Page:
EPA, working with the Montana Department of Environmental Quality, selected the remedy for the Rocker Timber Framing and Treating Plant in late 1995. The remedy addresses human health risks from potential exposure to contaminated soils and ground water. You can download the Record of Decision (ROD) for the site below.
Approximately 41,000 cubic yards of soils and source materials that contributed to groundwater contaminated with arsenic were excavated and treated on the site in 1997. EPA is in close communication with the Rocker Water Board and the Butte Silver Bow County Health Department.
Highly contaminated ground water was treated in place using an iron solution to remove arsenic from the ground water. The ground water ban is needed to prevent accelerated movement of the existing arsenic plume into uncontaminated groundwater supplies.
Surrounding wells and Silver Bow Creek are being monitored to see if they remain unaffected and to document trends in contaminant concentrations. Pilot scale tests in 1996 produced arsenic levels almost 1000 times lower than sampled levels. Treatment of arsenic contaminated ground water in the field dropped arsenic concentrations from as high as 20,000 milligrams per liter (ug/l) to less than 30. The State standard for arsenic in drinking water is 18 ug/l.
In 2011, EPA completed its third Five Year Review Report on the greater Silver Bow Creek/Butte Superfund site, including the Rocker Timber Operable Unit. The complete report can be downloaded via the Ventolin side effects or the EPA website for Butte, or download the segments of the report related to Rocker here:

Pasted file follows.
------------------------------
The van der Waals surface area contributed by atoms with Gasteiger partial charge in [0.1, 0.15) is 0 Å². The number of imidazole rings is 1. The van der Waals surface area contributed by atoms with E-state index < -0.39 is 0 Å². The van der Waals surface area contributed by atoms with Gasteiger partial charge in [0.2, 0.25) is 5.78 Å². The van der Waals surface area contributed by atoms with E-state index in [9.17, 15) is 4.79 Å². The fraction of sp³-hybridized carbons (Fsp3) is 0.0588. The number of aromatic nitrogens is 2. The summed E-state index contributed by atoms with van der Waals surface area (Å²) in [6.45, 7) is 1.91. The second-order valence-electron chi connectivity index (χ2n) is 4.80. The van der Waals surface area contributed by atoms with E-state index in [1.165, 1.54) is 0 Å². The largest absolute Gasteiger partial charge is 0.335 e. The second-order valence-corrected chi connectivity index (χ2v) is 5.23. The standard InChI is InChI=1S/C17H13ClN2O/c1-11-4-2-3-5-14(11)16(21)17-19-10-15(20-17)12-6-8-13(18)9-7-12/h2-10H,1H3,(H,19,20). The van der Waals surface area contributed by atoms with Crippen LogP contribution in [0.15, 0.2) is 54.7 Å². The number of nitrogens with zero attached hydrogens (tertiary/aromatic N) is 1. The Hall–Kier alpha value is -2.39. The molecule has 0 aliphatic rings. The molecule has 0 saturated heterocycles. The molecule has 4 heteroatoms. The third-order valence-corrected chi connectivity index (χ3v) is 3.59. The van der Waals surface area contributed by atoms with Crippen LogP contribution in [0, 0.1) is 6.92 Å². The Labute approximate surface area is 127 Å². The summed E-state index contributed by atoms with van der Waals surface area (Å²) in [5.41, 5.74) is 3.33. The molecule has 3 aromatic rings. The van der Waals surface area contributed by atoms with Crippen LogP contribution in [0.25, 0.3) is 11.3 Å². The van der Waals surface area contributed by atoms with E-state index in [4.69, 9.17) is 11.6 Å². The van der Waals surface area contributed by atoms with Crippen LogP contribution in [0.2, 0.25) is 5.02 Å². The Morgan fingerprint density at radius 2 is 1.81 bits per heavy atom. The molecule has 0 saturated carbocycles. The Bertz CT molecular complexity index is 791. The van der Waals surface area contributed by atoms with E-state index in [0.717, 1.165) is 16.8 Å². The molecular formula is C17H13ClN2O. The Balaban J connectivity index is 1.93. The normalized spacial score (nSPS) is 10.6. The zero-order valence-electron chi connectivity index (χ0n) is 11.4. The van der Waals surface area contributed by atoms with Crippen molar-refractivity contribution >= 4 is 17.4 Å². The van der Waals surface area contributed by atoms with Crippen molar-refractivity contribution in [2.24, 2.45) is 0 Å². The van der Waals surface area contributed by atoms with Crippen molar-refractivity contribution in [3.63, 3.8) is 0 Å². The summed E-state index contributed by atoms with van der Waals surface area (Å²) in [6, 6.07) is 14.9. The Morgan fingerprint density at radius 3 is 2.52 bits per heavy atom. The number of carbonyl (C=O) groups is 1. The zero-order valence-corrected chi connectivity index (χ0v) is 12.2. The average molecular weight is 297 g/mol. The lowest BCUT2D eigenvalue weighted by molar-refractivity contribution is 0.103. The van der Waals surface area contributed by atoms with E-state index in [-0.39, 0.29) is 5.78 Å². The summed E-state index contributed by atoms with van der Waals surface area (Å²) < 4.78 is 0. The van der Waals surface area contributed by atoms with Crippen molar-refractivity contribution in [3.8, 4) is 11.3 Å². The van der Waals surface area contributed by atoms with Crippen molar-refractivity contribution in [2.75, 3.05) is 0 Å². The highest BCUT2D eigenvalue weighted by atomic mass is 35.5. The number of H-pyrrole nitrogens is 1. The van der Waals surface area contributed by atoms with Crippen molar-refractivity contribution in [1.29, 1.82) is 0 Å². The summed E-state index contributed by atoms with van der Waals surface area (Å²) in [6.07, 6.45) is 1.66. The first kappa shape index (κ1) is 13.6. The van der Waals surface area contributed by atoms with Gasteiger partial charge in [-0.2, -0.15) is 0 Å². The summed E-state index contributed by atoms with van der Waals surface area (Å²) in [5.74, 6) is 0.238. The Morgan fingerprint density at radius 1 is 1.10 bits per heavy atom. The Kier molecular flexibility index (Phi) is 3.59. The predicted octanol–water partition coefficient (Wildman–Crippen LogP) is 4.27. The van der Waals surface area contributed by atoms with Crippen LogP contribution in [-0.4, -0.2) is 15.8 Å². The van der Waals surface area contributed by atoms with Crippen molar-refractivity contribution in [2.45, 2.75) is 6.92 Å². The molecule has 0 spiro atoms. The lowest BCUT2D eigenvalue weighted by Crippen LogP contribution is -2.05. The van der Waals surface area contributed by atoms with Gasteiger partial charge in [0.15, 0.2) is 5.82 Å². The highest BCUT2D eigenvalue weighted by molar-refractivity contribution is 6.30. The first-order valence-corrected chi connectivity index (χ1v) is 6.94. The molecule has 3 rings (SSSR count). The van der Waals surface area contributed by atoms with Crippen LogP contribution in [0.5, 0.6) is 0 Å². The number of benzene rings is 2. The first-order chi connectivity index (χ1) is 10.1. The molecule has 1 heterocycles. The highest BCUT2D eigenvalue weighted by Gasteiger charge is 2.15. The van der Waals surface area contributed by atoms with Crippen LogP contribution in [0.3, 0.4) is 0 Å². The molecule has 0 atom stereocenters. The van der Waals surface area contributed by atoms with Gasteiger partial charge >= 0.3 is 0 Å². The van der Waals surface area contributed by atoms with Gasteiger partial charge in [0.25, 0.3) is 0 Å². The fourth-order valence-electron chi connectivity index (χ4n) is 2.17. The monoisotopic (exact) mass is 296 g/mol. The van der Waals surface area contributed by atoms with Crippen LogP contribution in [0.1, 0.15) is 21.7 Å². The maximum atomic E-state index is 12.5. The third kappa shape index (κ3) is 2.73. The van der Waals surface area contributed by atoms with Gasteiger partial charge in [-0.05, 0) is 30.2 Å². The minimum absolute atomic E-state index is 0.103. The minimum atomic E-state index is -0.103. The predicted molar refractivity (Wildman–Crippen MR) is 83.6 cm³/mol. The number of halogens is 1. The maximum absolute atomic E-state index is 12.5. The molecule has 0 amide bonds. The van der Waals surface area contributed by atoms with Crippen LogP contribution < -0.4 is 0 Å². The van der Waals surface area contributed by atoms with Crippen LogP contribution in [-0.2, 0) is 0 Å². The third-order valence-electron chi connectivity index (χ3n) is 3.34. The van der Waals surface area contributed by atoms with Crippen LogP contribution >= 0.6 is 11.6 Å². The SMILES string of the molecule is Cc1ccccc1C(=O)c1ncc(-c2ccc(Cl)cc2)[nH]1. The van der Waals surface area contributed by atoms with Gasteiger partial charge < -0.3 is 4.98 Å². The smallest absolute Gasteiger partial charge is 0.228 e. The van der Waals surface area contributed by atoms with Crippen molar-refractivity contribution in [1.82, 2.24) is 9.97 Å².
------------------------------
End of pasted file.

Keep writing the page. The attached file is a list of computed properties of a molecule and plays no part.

- EPA Third Five-Year Review Report for Silver Bow Creek/Butte Area Superfund Site (June 2011)
- Volume 5: Rocker Timber Framing and Treating Plant Operable Unit
- Appendix A: Site Inspection Photographs
- Appendix B: Town Pump Public Water Supply Data
- Appendix C: Responsiveness Summary (including public comments and EPA responses)
- Appendix D: Controlled Groundwater Area Evaluation
If the arsenic ground water plume cannot be treated or migrates, thus threatening drinking water wells, then it will be contained, per the site ROD. During the term of the remedy, a ban exists on expanded ground water development within a quarter mile of the site. An alternative source of water has been provided for the community to meet its increasing water demands due to growth.
The greater Greenway/Copperway Trail System, a part of ongoing restoration efforts in the Butte area, also runs near the site along Silver Bow Creek.